Such a change of course is welcome, given that recent global calls invite us all to rethink conservation in general—and marine conservation in particular—in order to make it inclusive and just, from deciding what conservation wants to achieve, to how the unavoidable costs and eventual benefits will be shared (de Vos, 2020). Achieving this leap in inclusivity requires a change in focus to who is framing the research question? Are they based on local interests and within the actual geographical, social, cultural, and ecological setting in which the research projects are supposed to be anchored? Are the questions that the local people and institutions would like/need to ask being considered by academics? How do these questions translate into actual collaboration between researchers and stakeholders? Does information flow both ways (e.g., Partelow et al., 2019)? Whose lens is used to undertake the data analysis, draw conclusions, and write recommendations? Are the research questions and projects responding to local research and knowledge generation needs (e.g., Foale, 2001)? Reflecting on these questions may help guide conservation toward a transdisciplinary and participatory path where not only the academic voices and expertise are heard.
With a focus on marine (protected) areas and small-scale fishing projects, and examples from Bangladesh, Brazil, Fiji, and India, this paper aims to trigger and re-awaken the much-needed discussion on the potential overlaps between initially funded research questions, and those questions that are relevant for the local stakeholders (e.g., Marijnen et al., 2020). By drawing on experts’ opinions, we discuss whether transdisciplinary participatory research is going beyond stakeholder participation in data collection (or as information providers), to being agents that also shape the process of identifying the most meaningful questions. Finally, we propose some preliminary insights on how to improve transdisciplinary research so that it raises the profile of people on the ground (Chakraborty and Kaplan, 2020) so that their research priorities are also (inter-)national research priorities. Much needs to change for local communities to be “in the driver’s seat” of research (Cripps, 2018; Schmidt et al., 2020), and making research relevant for local stakeholders could help dramatically improve conservation outcomes, by empowering communities to pursue their own nature-related interests (Peres, 2011; Barley Kincaid and Rose, 2014).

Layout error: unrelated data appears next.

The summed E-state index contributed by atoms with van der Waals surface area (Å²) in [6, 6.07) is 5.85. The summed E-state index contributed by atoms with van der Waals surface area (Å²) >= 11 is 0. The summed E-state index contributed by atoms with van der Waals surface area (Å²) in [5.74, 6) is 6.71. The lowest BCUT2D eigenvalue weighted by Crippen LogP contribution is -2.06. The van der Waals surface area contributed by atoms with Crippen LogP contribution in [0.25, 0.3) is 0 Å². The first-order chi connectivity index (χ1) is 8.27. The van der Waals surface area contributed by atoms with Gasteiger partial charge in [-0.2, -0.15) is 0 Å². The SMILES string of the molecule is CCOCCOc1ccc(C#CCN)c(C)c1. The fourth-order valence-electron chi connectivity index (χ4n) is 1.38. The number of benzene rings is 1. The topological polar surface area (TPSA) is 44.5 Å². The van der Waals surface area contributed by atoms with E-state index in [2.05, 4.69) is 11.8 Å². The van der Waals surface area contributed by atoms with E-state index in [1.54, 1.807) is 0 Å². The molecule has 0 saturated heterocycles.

Materials and Methods